A national competition that carried with it huge potential... win or lose. When I first suggested we bid, people laughed - but getting to the final five changed everything.
To Hull and Back...
2017 was the year of Hull. From amazing light shows on News Years Day, right through hundreds of naked blue people in photos, giant turbine blades as public art, poppies from the Tower of London, and the resurgence of its cultural assets, including a new arena, you couldn’t fail to miss Hull’s year as UK City of Culture in 2017. However, when I first started talking about it in 2015, Hull’s vision was a long way off - but if they could win it, why couldn’t we?
Over the course of two years, I made numerous trips to Hull to learn all I could about the city, talking to everybody and anybody. Hull’s bid had been about jobs - bringing them to the city and developing new industries to replace shipping. By early 2016, it was clear that Stoke-on-Trent’s bid would be about perception. Whilst ceramics would form a cornerstone of our pitch, it was the underlining story of a city where science, industry and creativity came together that would be our focus.
Whilst the competition would be won or lost on the basis of your bid, gathering momentum about your potential became a key focus too. We marked the submission of our bid with a spectacular show in the city centre - There’s Something in the Water, Duck, and a swell of social media support.
Then we waited.
The shortlisting announcement was made late on a Friday evening, and my Twitter feed fell over with the volume of notifications coming in. We were ecstatic to join the four other cities in the final round, having exceeded all expectations that we would not make it to this point in the competition. Just being in the final five gave us a huge boost, and over the following months also gave Stoke-on-Trent a platform to promote itself like never before. The support from communities, businesses, and other organisations not just across the city but beyond was phenomenal.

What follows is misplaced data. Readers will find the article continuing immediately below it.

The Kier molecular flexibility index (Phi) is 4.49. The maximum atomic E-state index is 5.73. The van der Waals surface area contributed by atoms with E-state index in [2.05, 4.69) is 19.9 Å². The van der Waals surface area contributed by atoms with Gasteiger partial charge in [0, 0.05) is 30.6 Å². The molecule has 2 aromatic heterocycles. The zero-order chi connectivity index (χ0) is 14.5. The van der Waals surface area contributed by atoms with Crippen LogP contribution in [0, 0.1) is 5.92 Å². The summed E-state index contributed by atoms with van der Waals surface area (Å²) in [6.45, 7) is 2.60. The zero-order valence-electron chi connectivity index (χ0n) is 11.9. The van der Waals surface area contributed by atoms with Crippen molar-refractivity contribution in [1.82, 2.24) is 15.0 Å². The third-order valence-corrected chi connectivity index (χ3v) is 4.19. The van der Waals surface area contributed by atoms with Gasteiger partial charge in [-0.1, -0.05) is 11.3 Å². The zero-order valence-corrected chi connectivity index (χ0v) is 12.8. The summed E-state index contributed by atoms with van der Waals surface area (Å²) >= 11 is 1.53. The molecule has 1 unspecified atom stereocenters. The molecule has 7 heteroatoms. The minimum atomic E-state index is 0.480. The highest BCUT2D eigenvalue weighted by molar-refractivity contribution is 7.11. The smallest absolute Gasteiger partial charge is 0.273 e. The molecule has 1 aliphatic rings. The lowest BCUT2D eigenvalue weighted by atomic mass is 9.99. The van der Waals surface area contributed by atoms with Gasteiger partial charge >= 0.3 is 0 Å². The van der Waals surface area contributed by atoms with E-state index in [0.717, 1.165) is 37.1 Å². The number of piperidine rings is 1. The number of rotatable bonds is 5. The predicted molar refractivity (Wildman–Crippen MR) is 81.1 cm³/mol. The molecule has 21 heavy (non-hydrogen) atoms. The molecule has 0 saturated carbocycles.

The final elements of the bid included a visit by some of the judging panel to the city, which coincided with the British Ceramics Biennial at Spode China Halls, a great opportunity to show off both the historic and contemporary side of our city’s traditional industry. We also visited Staffordshire University before pulling together people from right across the spectrum of life in the city to meet the judges and talk about why we should win. We submitted our final bid document with a concerted push on social media - the only city to trend nationally in doing so, demonstrating the breadth of support for our bid.
The final decision however would be made after a presentation and lengthy Q&A back in Hull.
Did We Lose?
Yes and no. Stoke-on-Trent won’t be UK City of Culture in 2021, that honour goes to our West Midlands colleagues Coventry. Did we however change perceptions of Stoke-on-Trent? Undoubtably.
The level of awareness of Stoke-on-Trent nationally has changed - details around real quantifiable outputs and outcomes are still emerging, but suggest a boost to visitor numbers. Without doubt it has brought all those who are invested in our city closer together, and working towards the same goals. New relationships have been forged, and new opportunities capitalised on. I’d call that winning.